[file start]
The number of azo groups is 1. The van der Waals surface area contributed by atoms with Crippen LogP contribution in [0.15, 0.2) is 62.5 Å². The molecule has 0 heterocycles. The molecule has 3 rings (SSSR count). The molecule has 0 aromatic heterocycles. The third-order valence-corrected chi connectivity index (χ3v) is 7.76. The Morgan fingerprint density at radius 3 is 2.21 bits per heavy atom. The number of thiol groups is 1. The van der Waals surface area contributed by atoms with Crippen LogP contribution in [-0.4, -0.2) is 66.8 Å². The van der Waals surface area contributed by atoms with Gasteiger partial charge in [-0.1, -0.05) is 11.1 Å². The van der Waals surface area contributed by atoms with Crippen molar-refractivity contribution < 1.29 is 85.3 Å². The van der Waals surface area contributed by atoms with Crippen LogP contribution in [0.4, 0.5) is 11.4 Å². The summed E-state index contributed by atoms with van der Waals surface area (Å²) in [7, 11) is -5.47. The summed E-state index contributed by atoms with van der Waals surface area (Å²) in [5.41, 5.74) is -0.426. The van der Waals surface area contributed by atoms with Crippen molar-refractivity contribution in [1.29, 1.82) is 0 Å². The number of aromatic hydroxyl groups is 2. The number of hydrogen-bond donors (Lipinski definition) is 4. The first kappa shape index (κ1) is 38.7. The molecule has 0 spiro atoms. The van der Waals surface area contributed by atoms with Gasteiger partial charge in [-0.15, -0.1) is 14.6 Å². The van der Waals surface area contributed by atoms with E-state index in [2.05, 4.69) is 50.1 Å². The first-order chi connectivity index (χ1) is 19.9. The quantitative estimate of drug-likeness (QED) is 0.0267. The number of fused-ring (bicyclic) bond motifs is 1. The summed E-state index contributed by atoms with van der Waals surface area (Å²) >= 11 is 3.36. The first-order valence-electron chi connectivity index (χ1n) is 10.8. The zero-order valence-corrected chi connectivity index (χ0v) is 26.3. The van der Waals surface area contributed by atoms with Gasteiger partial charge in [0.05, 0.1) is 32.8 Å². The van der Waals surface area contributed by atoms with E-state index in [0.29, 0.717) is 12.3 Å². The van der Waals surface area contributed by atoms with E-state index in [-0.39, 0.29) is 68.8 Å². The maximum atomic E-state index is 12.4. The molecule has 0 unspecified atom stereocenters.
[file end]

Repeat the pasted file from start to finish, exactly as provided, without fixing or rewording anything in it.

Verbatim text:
The number of azo groups is 1. The van der Waals surface area contributed by atoms with Crippen LogP contribution in [0.15, 0.2) is 62.5 Å². The molecule has 0 heterocycles. The molecule has 3 rings (SSSR count). The molecule has 0 aromatic heterocycles. The third-order valence-corrected chi connectivity index (χ3v) is 7.76. The Morgan fingerprint density at radius 3 is 2.21 bits per heavy atom. The number of thiol groups is 1. The van der Waals surface area contributed by atoms with Crippen LogP contribution in [-0.4, -0.2) is 66.8 Å². The van der Waals surface area contributed by atoms with Gasteiger partial charge in [-0.1, -0.05) is 11.1 Å². The van der Waals surface area contributed by atoms with Crippen molar-refractivity contribution < 1.29 is 85.3 Å². The van der Waals surface area contributed by atoms with Crippen LogP contribution in [0.4, 0.5) is 11.4 Å². The summed E-state index contributed by atoms with van der Waals surface area (Å²) in [7, 11) is -5.47. The summed E-state index contributed by atoms with van der Waals surface area (Å²) in [5.41, 5.74) is -0.426. The van der Waals surface area contributed by atoms with Crippen molar-refractivity contribution in [1.29, 1.82) is 0 Å². The number of aromatic hydroxyl groups is 2. The number of hydrogen-bond donors (Lipinski definition) is 4. The first kappa shape index (κ1) is 38.7. The molecule has 0 spiro atoms. The van der Waals surface area contributed by atoms with Gasteiger partial charge in [-0.15, -0.1) is 14.6 Å². The van der Waals surface area contributed by atoms with E-state index in [2.05, 4.69) is 50.1 Å². The first-order chi connectivity index (χ1) is 19.9. The quantitative estimate of drug-likeness (QED) is 0.0267. The number of fused-ring (bicyclic) bond motifs is 1. The summed E-state index contributed by atoms with van der Waals surface area (Å²) >= 11 is 3.36. The first-order valence-electron chi connectivity index (χ1n) is 10.8. The zero-order valence-corrected chi connectivity index (χ0v) is 26.3. The van der Waals surface area contributed by atoms with Gasteiger partial charge in [0.05, 0.1) is 32.8 Å². The van der Waals surface area contributed by atoms with E-state index in [0.29, 0.717) is 12.3 Å². The van der Waals surface area contributed by atoms with E-state index in [-0.39, 0.29) is 68.8 Å². The maximum atomic E-state index is 12.4. The molecule has 0 unspecified atom stereocenters.